Excavators are primarily used for digging. Other earthmoving equipment can also be used for digging, but they cannot compete with how deep an excavator digs or how efficient it has been constructed. They are also used for trenching or lifting and loading materials like pipes. Some individuals use them to break up rocks or concrete and even compacting soil. You should, however, read the manual before carrying out the latter tasks as proper attachments are required. This means that the bucket (a component of the excavator as you will read below) can be replaced with attachments like a hydraulic breaker or a compactor. The hydraulic breaker will be used to break up rocks, and the compactor will be used to compact soil.
What Constitutes an Excavator?
An excavator mainly comprises of two major structures: an upper one and a lower one. The upper structure is a revolving unit comprising of an operator's cab, a hoe, counterweight and the engine compartment. The hoe is made up of a dipper arm, bucket and a boom. The whole revolving unit can rotate 360 degrees. The lower structure may comprise tracks or wheels, and that is what makes excavators differ from other earthmoving equipment. You can either choose a wheel-mounted excavator or a track-mounted excavator. The track-mounted excavator should be your choice if the ground you are working on is unfavourable. The tracks will provide stability.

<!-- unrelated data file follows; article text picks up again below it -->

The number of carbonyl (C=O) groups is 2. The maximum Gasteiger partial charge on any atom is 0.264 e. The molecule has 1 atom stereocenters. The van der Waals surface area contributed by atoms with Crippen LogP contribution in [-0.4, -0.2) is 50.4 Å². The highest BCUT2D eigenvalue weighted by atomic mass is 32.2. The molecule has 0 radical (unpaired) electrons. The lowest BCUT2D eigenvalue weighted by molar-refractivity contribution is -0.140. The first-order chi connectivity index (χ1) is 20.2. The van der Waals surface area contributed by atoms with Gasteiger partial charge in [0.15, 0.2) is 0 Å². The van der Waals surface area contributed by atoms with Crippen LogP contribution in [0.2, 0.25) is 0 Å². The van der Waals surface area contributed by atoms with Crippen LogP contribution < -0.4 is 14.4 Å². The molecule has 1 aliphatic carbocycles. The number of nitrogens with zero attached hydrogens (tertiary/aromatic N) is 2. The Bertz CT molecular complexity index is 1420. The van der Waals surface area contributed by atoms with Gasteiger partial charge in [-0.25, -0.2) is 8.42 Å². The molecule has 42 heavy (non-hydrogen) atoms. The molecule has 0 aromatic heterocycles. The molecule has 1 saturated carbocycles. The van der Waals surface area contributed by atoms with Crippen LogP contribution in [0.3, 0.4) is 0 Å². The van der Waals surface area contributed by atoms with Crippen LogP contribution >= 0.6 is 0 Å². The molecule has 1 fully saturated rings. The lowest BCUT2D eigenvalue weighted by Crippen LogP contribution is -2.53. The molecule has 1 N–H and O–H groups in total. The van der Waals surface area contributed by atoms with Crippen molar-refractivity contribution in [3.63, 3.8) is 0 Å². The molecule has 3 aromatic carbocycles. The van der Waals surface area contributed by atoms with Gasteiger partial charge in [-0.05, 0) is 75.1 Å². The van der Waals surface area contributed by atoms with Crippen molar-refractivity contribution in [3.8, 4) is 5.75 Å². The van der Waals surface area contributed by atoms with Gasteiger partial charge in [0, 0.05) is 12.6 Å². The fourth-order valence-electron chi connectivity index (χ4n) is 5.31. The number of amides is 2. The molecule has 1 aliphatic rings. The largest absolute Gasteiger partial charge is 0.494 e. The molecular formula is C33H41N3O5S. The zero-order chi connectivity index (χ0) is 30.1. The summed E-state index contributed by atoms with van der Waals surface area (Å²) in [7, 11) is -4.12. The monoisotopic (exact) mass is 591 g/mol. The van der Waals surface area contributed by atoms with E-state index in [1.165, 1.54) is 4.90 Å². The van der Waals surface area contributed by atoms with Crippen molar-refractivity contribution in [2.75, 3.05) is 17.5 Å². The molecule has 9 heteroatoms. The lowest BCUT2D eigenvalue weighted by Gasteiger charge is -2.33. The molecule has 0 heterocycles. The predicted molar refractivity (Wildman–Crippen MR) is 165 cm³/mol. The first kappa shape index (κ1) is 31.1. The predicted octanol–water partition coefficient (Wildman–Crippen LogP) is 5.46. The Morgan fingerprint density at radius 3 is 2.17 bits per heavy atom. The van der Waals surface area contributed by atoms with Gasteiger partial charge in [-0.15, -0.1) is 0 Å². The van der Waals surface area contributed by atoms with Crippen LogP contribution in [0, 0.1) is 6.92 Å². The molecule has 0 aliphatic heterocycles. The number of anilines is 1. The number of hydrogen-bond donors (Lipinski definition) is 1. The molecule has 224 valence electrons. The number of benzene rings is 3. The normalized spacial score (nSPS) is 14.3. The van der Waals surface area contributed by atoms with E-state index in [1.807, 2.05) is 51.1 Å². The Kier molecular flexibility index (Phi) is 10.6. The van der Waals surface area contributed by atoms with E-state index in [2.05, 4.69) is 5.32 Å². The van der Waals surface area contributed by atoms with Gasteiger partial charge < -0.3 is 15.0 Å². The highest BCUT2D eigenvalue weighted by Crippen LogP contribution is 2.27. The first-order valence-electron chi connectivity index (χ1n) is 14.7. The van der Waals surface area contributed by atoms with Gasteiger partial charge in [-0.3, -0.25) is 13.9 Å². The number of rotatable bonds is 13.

Excavators should not be operated by unqualified individuals. There should be proper training, certification and licensing. In such training, the operator gets to know how to properly prepare before a dig, how to carry out the dig and how to be safe and ensure the safety of other individuals and property. This may include wearing protective gear, checking the conditions of the ground, obtaining a digging permit, obtaining information on the presence of underground pipeline or cables, checking for overhead obstructions etc.
An excavator can be used on a small-scale or large-scale digging project. On a small-scale project, the operator will be instructed on where to dig and also to what depth. For larger projects, there might be a plan with proposed ditches.
When lifting pipes into a trench or hoisting and unloading materials from trucks, weight is a crucial factor to consider. The operator manual indicates what weight to lift. There are, however, other factors that may need to be considered such as positioning and swing, hydraulic capability, the centre of gravity, excavator weight, the location of lift hooks etc.